Dan Jones, past president of the Association for University and College Counseling Center Directors, seems to agree with this assessment. In an interview for the Chronicle article, he said:
“[Students] haven’t developed skills in how to soothe themselves, because their parents have solved all their problems and removed the obstacles. They don’t seem to have as much grit as previous generations.”
In my next post I’ll examine the research evidence suggesting that so-called “helicopter parenting” really is at the core of the problem. But I don’t blame parents, or certainly not just parents. Parents are in some ways victims of larger forces in society—victims of the continuous exhortations from “experts” about the dangers of letting kids be, victims of the increased power of the school system and the schooling mentality that says kids develop best when carefully guided and supervised by adults, and victims of increased legal and social sanctions for allowing kids into public spaces without adult accompaniment. We have become, unfortunately, a “helicopter society.”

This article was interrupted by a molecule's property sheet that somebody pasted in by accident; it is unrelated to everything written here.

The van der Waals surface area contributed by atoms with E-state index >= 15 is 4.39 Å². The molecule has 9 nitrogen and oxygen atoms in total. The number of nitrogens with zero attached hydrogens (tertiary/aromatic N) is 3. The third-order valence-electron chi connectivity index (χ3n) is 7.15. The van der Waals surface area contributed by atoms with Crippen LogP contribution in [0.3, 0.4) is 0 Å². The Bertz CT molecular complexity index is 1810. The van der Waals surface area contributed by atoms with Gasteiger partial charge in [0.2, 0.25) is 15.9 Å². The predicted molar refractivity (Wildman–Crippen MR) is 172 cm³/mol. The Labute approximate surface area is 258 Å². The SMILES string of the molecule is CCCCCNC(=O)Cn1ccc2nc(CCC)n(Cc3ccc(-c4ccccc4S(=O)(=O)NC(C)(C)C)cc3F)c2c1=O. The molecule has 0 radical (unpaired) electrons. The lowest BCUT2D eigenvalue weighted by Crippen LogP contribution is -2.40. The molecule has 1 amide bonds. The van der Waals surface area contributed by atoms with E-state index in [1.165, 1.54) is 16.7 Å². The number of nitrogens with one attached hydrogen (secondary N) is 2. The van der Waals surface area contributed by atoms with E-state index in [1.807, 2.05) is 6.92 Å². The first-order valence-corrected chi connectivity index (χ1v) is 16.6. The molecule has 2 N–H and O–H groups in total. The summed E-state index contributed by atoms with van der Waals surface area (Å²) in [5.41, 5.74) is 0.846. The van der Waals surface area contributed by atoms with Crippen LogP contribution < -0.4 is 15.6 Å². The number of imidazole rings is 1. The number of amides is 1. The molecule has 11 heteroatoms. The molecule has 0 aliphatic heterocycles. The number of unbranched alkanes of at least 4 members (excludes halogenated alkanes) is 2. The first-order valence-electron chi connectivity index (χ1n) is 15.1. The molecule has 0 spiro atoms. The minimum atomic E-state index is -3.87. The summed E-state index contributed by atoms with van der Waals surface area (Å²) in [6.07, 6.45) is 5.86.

If we want to prepare our kids for college—or for anything else in life!—we have to counter these social forces. We have to give our children the freedom, which children have always enjoyed in the past, to get away from adults so they can practice being adults—that is, practice taking responsibility for themselves.
Basic Books, with permission Source: Basic Books, with permission And now, what do you think?
Have you witnessed in any way the kinds of changes in young adults described here and that seem to be plaguing colleges and universities? How have you, as a parent, negotiated the line between protecting your children and giving them the freedom they need for psychological growth? Do you have any suggestions for college counselors and professors about how to deal with these problems they are struggling with?
I invite you to share your stories, thoughts, and questions in the comments section below. This blog is, among other things, a forum for discussion. As always, I prefer if you post your comments and questions here rather than send them to me by private email. By putting them here, you share with other readers, not just with me. I read all comments and try to respond to all serious questions if I think I have something worth saying. Of course, if you have something to say that applies only to you and me, then send me an email.